Probably every manufacturing company changes its portfolio from time to time, which can lead to certain internal changes. At the same time, this also makes larger demands on suppliers who have to assess whether the individual purchased components are usable for production. A well-managed process can save a lot of time and money in these types of scenarios.
In our experience, however, we’ve seen how these companies fail to understand how missing steps in their processes can end up creating huge problems. For example, companies may accrue higher costs, more stress on employees involved, or suffer the postponement project deadlines.
Let’s use an example: a manufacturing company came to us with an issue. The sample components for a product were sent directly by the supplier to the company without the previous required measurements. Due to the fact that it was primary production, it was only a matter of time before they encountered an error. What did actually happen?
- The manufacturing company detected an error during the initial inspection (it would be even worse if this error was discovered on the assembly line). The component sent by the supplier from the other side of the world did not meet the requirements, and due to this 'small' misstep, the company had to deal with a large number of problems. The component traveled by ship for several weeks, wasting a lot of time. The next component could arrive by plane and be on the line much earlier, but the 'extra costs' would gradually increase in the meantime.
- As a result the company had no choice but to wait for the new shipment. This resulted in delays in deadlines, which delayed the entire launch of the product line.
- The production company ceased to meet the economic aims, partial goals of the departments. and even the needs of individual employees.
- The team of employees who weren’t responsible for the problem also suffered losses.
- In the end, the whole problem was transferred to the supplier, which led to a deterioration in business relations.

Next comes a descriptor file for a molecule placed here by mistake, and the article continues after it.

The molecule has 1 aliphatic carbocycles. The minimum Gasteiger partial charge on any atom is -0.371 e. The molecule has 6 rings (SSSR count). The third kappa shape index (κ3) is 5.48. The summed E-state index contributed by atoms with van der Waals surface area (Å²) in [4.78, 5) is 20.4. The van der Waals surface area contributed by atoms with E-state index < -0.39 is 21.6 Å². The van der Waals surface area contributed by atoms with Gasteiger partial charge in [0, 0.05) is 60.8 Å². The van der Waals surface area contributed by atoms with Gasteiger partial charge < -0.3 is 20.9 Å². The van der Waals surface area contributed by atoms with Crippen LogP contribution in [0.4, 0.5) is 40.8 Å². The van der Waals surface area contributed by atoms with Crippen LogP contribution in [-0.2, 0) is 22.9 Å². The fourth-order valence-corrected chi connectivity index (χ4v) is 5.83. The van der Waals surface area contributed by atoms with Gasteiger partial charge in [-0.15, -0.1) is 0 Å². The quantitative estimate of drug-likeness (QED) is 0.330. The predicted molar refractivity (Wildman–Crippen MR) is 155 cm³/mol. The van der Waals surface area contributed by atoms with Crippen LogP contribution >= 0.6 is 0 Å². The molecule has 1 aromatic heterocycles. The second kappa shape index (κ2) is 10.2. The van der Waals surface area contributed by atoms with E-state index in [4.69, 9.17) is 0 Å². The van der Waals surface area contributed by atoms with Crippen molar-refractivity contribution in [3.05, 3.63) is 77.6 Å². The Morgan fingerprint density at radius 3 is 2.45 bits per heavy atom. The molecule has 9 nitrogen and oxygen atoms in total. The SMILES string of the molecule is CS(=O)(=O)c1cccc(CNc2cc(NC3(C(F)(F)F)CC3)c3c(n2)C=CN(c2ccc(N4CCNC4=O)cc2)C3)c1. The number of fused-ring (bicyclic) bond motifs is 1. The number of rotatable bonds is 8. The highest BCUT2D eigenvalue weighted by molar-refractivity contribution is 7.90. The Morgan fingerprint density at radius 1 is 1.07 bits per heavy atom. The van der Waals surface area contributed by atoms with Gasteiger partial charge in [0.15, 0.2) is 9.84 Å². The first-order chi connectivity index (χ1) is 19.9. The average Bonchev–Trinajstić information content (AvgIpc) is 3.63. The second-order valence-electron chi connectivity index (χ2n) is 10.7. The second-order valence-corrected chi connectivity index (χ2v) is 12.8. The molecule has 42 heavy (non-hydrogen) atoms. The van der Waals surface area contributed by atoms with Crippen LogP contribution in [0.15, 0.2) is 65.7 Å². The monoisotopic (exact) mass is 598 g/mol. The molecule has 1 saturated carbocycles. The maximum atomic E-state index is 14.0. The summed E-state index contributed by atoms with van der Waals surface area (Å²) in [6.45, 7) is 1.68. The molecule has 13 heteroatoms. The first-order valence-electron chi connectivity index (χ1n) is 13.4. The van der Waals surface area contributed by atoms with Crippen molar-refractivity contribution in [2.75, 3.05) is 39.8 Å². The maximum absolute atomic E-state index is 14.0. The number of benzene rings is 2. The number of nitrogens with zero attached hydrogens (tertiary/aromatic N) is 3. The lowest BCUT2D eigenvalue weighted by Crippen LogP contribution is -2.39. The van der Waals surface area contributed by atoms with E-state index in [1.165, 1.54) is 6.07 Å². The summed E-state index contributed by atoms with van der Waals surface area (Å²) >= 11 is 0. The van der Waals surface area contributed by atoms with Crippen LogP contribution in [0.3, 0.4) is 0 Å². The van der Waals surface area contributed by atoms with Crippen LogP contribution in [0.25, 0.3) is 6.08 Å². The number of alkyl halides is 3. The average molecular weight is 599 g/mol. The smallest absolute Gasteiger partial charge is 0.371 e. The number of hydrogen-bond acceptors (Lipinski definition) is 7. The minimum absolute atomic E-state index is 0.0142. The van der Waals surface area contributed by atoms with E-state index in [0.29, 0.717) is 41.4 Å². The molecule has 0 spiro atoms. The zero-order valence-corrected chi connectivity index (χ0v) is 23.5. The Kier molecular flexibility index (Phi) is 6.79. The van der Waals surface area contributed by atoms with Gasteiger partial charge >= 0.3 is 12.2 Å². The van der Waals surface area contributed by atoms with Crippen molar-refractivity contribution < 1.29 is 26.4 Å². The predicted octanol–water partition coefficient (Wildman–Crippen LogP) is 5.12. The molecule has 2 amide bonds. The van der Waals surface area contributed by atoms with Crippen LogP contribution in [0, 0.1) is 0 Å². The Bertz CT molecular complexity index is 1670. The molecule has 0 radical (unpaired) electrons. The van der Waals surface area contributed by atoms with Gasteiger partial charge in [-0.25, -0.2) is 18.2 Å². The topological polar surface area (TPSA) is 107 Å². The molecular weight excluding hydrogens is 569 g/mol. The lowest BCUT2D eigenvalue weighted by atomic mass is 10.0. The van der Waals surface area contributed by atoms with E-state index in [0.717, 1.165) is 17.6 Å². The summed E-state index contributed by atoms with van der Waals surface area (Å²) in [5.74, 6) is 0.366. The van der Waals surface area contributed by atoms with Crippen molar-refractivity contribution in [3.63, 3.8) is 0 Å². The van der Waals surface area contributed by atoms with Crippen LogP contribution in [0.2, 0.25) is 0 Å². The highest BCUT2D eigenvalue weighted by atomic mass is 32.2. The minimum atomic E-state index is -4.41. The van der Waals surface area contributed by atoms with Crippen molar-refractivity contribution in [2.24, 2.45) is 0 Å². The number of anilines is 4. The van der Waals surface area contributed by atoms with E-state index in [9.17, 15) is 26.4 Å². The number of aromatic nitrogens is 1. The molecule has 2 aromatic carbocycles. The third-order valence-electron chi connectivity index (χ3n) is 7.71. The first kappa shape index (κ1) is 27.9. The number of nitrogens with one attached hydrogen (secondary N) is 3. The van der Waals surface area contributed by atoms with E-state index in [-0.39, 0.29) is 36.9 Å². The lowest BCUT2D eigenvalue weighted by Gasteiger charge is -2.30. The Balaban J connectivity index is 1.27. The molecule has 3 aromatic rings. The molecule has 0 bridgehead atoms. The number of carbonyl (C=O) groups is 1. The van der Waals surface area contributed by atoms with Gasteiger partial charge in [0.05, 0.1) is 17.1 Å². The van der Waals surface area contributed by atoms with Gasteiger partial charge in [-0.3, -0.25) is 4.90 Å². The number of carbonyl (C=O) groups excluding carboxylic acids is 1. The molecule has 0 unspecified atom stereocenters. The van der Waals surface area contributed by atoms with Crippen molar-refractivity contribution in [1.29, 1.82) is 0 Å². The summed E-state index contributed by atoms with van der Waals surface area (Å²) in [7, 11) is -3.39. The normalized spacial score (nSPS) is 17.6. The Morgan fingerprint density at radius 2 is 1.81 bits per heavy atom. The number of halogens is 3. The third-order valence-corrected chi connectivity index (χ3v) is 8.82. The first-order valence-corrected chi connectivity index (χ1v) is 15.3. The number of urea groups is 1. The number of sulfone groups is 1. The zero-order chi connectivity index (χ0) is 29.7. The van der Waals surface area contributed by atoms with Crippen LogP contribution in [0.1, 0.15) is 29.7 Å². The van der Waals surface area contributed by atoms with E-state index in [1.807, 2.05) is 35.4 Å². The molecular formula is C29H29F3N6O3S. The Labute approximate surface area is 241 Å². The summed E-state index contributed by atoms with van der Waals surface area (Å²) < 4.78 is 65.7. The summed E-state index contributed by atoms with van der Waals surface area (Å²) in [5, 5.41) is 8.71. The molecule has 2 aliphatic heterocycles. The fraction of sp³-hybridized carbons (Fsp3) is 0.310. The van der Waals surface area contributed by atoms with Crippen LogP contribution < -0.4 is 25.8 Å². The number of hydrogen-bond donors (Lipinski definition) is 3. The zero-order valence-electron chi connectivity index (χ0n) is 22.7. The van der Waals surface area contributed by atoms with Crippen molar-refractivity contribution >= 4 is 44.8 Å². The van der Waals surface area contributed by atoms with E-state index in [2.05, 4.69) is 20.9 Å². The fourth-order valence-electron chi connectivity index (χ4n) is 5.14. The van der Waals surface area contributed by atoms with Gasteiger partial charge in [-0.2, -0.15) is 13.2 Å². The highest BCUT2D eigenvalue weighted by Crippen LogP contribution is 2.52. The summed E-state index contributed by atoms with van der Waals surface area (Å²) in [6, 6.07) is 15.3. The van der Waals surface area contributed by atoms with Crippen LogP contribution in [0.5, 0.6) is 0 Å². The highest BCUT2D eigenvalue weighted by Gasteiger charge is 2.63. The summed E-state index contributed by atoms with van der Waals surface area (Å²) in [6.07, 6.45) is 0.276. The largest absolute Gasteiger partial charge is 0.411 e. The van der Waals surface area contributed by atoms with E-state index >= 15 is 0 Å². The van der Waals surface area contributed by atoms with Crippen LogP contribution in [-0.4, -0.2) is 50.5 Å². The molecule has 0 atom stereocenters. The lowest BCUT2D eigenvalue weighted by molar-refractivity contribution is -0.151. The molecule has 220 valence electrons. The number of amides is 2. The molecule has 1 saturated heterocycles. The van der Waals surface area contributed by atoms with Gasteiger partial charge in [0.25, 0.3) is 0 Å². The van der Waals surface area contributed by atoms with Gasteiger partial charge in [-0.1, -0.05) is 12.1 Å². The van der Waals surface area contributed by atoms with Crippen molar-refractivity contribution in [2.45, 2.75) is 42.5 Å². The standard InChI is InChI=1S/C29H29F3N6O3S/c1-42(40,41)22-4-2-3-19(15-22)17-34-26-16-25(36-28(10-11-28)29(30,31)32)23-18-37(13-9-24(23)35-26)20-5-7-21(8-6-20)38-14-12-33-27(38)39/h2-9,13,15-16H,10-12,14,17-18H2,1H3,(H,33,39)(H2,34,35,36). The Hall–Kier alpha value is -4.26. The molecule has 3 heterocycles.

A simple way to have avoided this situation would have involved accurately defining the whole process ahead of time so nothing was missing.
How did ApuTime solve this case?
ApuTime helped the production company to design an ideal “tailor made” process:
- The design department of the manufacturing company first calculated and drew the required component.
- An internal team consisting of all relevant staff (for example, purchasing, quality, production, etc.) commented on the proposal.
- The internally annotated and modified component was then sent to the supplier.
- The supplier's task was to prepare comments (for example, on the complexity of production and the price of the mold). It also estimated the time required to manufacture and deliver the part.
- The manufacturing company then ordered the production of the sample in the required quantity and sent the measurements to the supplier.
- Once the manufacturing company approved the measurement, the supplier physically sent the parts.
- Then the manufacturing company incorporated the component into production and made a prototype.
- Once everything checked out, the company could then start on serial production.
This precisely managed process helped the manufacturing company to set the exact sequence of activities for further future portfolio updates. As a result, parts are no longer sent before being approved by the internal team. This has helped reduce waste, and increased efficiency (both in terms of time and costs). If an error does occur, it it now easily detected in time for a correction to be made or for management to address where the process is being hung up.